Performance testing of the less-powerful engines will have to wait, but that might also reveal some less than satisfying results, given the E-Pace's sheer heft.

One of the highlights, though, is the E-Pace’s ability to corner flat and with solid composure even while tailing what was clearly a local in a big hurry to get across the mountain pass through the spectacular Alta-Rocca region of this French-owned island off the coast of Italy.

Better still, the whole thing feels nicely balanced, so that rarely, if ever, do you feel any uncomfortable weight-shift – even in the most demanding sections. At that point, the small, high-riding Jag becomes an entirely fun thing to pedal – mostly.

The jury is still out on transmissions with more than eight forward gear ratios – at least, for this reviewer. On more than one occasion, it just seemed like one too many, with the gearbox (more so with the diesel) seemingly taking too long to pick a gear, before catapulting the Jag towards the next bend.

Jaguar’s chassis engineers have got the steering just right, though. There’s plenty of meat at the straight-ahead position and it’s quick to respond to delicate inputs. There’s not a lot of arm-twirling required, either, bar the occasional super-tight bend that would surely catch even Lewis Hamilton out. Good feedback, too, feeling more like a warm hatch experience than an SUV.

Shame about the ride, then, which is decidedly firm. And that’s the part that doesn’t quite gel with that luxury Jaguar heritage. Blame it on the fixed-rate dampers if you must (adaptive suspension will be available later in the year), but we’d like a tad more suppleness across less than perfect roads. You feel it more from the front passenger seat, especially over potholes with sharp edges, at least on the 20-inch alloys the launch vehicles were fitted with. We’d steer clear of the optional 21s, then.

Clearly, Jaguar has favoured sure-footed handing over absolute ride comfort with the E-Pace. Final judgement will need to wait until we try it on Aussie roads, then again, with adaptive dampers, and perhaps even smaller wheels.

Despite its compact proportions, the E-Pace we drove is an entirely family-friendly SUV, boasting 577 litres of boot space behind the rear seats, and a useful 1234 litres when folded (not exactly flat, mind). That said, the Australian model will feature as standard the space-saver offered as an option in Europe, so the boot space number in local models will drop to 484 litres.

By way of comparison, Porsche’s small SUV, the Macan, gets 500 litres, but opens up to 1500 litres with a flat-folding second row.

You’ll also find oodles of cubby holes around the entire E-Pace cabin – enough to swallow multiple wallets, phones and water bottles. The central storage bin alone provides 8.42 litres, while the glovebox yields another 10.07 litres of hold space.

Rear-seat leg- and head room is pretty good, too, with my driving partner (all of 183cm and long-legged) comfortably seated back there complete with R.M. Williams boots and all.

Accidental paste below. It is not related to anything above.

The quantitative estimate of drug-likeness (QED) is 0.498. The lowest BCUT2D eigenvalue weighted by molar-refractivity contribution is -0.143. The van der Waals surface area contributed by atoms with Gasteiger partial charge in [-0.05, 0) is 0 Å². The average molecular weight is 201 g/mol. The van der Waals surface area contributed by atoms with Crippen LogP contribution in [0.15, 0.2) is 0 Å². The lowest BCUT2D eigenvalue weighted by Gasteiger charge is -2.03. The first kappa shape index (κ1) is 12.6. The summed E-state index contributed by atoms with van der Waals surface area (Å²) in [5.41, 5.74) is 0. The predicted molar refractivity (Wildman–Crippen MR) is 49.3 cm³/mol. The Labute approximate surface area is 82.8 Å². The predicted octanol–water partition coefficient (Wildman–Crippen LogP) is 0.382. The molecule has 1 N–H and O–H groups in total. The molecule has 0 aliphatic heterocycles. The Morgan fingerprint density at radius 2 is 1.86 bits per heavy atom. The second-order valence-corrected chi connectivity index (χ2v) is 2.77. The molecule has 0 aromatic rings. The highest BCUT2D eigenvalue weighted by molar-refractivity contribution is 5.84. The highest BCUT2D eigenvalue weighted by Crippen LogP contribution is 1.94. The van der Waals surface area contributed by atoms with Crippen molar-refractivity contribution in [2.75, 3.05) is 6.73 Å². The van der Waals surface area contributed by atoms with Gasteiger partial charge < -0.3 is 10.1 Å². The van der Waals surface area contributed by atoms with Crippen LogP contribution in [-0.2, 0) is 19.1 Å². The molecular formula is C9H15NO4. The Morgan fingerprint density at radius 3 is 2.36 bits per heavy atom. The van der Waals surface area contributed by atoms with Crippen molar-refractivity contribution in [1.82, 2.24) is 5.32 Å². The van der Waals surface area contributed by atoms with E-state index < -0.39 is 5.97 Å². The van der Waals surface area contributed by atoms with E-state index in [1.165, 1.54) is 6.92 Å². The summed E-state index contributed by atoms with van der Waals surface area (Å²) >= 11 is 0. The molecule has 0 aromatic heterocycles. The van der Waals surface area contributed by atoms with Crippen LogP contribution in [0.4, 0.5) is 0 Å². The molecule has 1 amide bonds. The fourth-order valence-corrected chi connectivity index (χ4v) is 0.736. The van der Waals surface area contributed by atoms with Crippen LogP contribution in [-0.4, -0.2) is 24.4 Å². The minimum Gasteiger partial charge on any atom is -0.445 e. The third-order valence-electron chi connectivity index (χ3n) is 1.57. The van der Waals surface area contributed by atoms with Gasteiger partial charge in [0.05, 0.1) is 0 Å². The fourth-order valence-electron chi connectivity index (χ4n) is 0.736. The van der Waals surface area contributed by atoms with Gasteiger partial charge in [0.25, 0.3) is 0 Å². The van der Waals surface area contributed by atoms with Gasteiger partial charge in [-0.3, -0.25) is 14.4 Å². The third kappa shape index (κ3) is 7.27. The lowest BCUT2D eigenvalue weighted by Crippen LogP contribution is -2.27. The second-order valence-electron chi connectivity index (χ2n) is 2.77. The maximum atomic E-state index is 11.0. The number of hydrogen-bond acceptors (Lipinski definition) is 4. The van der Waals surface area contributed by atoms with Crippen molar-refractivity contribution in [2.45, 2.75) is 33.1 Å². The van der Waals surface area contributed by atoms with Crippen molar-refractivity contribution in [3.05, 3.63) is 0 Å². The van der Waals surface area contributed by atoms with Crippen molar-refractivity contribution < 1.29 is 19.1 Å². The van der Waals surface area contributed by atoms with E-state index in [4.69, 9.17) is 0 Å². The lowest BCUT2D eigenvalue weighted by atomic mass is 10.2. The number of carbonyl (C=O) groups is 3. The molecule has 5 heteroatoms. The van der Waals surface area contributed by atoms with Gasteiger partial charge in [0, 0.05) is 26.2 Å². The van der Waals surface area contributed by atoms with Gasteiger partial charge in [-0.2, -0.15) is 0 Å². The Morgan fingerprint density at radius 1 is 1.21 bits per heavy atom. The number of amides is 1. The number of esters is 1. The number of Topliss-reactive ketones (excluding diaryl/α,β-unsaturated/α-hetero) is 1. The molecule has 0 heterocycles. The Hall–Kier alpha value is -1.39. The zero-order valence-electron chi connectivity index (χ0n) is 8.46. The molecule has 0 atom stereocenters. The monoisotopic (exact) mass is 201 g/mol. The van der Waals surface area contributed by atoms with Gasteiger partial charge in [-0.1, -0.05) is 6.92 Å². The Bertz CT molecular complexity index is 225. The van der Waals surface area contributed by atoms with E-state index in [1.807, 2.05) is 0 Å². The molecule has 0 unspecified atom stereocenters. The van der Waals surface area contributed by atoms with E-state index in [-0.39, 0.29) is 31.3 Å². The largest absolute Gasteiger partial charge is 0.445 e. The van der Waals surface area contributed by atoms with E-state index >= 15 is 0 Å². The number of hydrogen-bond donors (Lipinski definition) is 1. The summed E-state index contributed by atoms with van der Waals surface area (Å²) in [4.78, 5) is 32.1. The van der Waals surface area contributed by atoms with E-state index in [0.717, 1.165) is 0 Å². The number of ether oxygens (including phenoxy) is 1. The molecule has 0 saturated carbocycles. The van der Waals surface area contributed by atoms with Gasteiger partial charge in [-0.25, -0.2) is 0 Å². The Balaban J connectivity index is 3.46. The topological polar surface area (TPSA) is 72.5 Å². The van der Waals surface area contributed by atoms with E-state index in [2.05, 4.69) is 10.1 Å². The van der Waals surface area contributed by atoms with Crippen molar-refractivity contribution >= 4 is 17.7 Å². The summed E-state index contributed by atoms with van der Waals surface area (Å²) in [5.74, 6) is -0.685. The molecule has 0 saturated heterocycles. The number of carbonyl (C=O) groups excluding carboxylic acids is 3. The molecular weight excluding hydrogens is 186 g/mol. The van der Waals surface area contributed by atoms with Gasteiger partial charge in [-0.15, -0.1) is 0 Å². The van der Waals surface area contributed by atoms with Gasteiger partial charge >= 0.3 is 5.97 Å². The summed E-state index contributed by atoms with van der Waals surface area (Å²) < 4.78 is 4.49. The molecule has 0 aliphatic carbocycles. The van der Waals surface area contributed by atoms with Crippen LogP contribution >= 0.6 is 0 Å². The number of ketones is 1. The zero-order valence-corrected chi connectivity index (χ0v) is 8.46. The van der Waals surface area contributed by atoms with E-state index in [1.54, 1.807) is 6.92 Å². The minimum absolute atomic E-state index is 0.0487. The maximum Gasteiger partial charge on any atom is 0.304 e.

For those who thought Jaguar was slipping with its interior fit and finish, the E-Pace is bound to change your mind. Inspired by the F-Type, though somehow, looking even more svelte than the marque’s proven two-door eye popper.

There’s a decided leap in the look and feel of the materials – it’s more premium, no question. The perforated leather is sumptuously soft, yet supportive even in these twistiest of terrains. And the polished metal accents properly pop against the soft surrounding plastics.

Thankfully, the impossibly unintuitive rising gear selector knob has finally been banished from the parts bin in favour of a pistol-grip shifter from the F-Type. There’s the familiar grab handles there too, along with a properly thick-rimmed leather-bound steering wheel.

It’s a driver-focused cockpit, too, with a big 12.3-inch digital instrument display along with a crystal-clear colour head-up display and 10-inch Touch Pro Nav/Media infotainment screen tops of the main in-cabin tech, which is fast, easy to use and perfectly positioned for quick access.

The one big omission is Apple CarPlay and Android Auto (it’s been coming for a while, they tell us), and if you’re like me, I’d rather not go without, as it’s something you get used to living with all too quickly.

However, Jaguar’s latest effort has got a lot going for it; proper good looks, genuinely capable handling, and a beautifully crafted cabin – better than the F-Pace, even. It’ll also pass the space test for younger families and sports-mad couples with plenty of outdoor kit.

It’s not all roses, though. We’re less enthusiastic about the firm ride, though, we’re hoping the inclusion of adaptive dampers might better iron out the ride/handling balance more evenly.

There’s pricing, too. While the E-Pace might start from $47,750 plus on-roads, there’s a compendium-style list of optional extras that could see this new entry-level Jaguar’s price skyrocket with just a few short strokes of the pen.

Still, key rivals include Audi’s aging Q3 and the newer BMW X1, none of which have the style and panache of the E-Pace. The real completion will come in the form of Volvo’s XC40, due here in April, just one month after the Jaguar lands in showrooms.

Click on the Gallery tab for more images of the Jaguar E-Pace.